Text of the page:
The public saga involving country singer Katie Armiger — who scored a Top 10 album with 2013’s Fall Into Me — and her former record label boss, Pete O’Heeron, appears to be over. Both parties have agreed to settle their longstanding legal claims out of court.
Stemming from Armiger’s dismissal from Cold River Records in 2015 — which she claimed was the result of her refusal to dress in revealing clothing and “hug, kiss and flirt” with radio programmers — a flurry of legal claims was unleashed, with both sides charging the other of wrongdoing. Then in 2017, Armiger appeared on Fox News to share her side of the story as part of the #MeToo movement, and she was sued again. Armiger stated that O’Heeron and company were once again out to silence her, but according to a just-released joint statement, terms to settle the dispute have finally been reached.
“Pete O’Heeron and Katie Armiger have reached a mutually agreeable settlement of the litigation arising out of the termination of Armiger’s management by Cold River Records,” the statement says. “Neither party has admitted any wrongdoing or liability, nor has any court ruled on the merits of either party’s claims or counterclaims. In order to avoid the expense, burden, and uncertainty associated with litigation, however, and in order to resolve the litigation completely, the parties have entered into a confidential settlement agreement.”
Many of Armiger’s supporters and others inside the country music industry will likely find the lack of a court ruling on the label’s alleged practices frustrating, especially as the disparity of opportunity between male and female artists in country becomes more apparent. Neither Armiger nor O’Heeron are admitting fault and both have offered statements with reconciliatory tones, although Armiger’s seems specifically designed to release O’Heeron from her harassment claims. Read it for yourself below:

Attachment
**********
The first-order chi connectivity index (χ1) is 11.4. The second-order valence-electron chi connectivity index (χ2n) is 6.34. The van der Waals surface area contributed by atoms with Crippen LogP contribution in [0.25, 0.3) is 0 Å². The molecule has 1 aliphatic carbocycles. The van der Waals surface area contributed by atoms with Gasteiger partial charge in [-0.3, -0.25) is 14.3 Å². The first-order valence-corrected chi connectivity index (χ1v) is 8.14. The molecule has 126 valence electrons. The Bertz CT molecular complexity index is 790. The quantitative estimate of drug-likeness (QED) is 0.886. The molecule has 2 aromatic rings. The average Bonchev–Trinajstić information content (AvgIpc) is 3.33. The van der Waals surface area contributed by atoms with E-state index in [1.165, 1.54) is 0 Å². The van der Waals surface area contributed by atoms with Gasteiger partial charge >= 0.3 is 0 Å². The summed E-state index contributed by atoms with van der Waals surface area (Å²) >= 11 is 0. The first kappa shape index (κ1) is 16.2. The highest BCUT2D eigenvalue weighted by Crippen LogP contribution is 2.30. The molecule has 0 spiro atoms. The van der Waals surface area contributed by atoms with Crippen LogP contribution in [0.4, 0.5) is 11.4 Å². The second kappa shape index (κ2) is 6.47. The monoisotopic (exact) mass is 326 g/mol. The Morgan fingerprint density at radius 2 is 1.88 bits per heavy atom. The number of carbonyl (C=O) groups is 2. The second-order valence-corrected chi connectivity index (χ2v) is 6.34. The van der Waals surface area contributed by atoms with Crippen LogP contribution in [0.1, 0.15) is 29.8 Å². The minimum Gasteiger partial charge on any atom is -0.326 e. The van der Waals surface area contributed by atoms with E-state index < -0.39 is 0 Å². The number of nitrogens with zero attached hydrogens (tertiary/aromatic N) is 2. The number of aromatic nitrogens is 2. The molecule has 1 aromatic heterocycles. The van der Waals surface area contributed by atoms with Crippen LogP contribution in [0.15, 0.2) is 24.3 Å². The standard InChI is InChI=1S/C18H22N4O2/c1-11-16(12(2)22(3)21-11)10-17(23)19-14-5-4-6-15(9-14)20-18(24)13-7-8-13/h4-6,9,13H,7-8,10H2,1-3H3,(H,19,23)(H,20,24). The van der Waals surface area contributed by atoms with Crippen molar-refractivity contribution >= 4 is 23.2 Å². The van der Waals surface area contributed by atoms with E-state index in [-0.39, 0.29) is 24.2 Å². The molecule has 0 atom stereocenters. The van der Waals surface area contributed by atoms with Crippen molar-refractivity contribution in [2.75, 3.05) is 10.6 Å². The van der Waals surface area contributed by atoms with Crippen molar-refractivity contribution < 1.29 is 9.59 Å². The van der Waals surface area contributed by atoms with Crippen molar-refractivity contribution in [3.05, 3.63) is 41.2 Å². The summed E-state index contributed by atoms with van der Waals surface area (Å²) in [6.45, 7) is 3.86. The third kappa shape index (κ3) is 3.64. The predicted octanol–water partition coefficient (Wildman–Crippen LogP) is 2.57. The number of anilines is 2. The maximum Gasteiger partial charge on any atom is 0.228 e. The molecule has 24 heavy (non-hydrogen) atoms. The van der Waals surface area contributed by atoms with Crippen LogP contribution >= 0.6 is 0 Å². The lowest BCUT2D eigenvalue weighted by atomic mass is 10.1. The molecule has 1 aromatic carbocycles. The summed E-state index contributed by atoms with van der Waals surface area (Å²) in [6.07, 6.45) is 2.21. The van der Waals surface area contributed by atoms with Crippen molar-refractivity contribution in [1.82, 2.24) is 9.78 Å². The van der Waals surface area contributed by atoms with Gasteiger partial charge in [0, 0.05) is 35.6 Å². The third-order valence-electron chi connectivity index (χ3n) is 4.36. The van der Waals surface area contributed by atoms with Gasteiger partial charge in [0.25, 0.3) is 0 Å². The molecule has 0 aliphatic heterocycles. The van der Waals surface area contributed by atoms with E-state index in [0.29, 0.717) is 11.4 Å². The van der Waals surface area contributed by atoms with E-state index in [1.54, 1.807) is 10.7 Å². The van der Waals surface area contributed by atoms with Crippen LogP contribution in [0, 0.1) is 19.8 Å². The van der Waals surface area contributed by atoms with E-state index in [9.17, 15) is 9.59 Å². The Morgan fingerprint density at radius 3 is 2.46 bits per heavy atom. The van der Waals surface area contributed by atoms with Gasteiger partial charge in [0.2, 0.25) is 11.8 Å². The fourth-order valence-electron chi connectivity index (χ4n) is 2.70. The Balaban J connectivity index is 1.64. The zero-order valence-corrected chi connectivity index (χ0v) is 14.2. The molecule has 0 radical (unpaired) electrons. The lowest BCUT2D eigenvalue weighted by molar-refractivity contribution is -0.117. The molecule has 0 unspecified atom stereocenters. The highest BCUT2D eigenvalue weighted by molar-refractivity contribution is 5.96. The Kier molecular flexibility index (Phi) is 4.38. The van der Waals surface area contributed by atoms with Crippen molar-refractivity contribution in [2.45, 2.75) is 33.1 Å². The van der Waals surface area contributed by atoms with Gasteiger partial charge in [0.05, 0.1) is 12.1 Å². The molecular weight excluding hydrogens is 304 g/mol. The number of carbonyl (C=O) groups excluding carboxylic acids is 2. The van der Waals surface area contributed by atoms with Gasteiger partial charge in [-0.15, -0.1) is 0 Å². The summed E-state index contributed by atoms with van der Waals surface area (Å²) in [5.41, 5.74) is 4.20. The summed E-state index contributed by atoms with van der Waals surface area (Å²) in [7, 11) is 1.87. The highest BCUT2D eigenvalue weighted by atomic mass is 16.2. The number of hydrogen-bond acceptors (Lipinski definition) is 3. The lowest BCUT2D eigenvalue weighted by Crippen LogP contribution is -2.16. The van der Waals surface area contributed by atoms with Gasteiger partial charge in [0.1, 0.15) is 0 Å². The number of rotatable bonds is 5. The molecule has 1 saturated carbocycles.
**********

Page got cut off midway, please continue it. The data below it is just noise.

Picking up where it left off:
“For her part, Ms. Armiger regrets any potentially damaging comments made by friends or fans about Mr. O’Heeron and Cold River Records and recognizes that Mr. O’Heeron was not individually responsible for the entirety of the negative experiences she faced in the country music industry,” the statement reads. “Ms. Armiger recognizes that, although she and Mr. O’Heeron had creative differences, his intentions and interactions with her were wholeheartedly aimed at promoting the best interests of her career. She is grateful to Mr. O’Heeron for his guidance and contributions to her career and thanks her friends and fans for their continued support.
“For his part, Mr. O’Heeron is disappointed that Ms.Armiger encountered any negative experiences by other industry professionals with whom she worked while promoting her music. Mr. O’Heeron recognizes the many challenges faced by women in country music and sincerely hopes that the industry changes for the better. Mr. O’Heeron and Cold River Records wish Ms. Armiger the best of luck with her career.”
Cold River Records closed down last month, and both Armiger and O’Heeron say they will not “publicly discuss their settlement or the lawsuits that led to it.”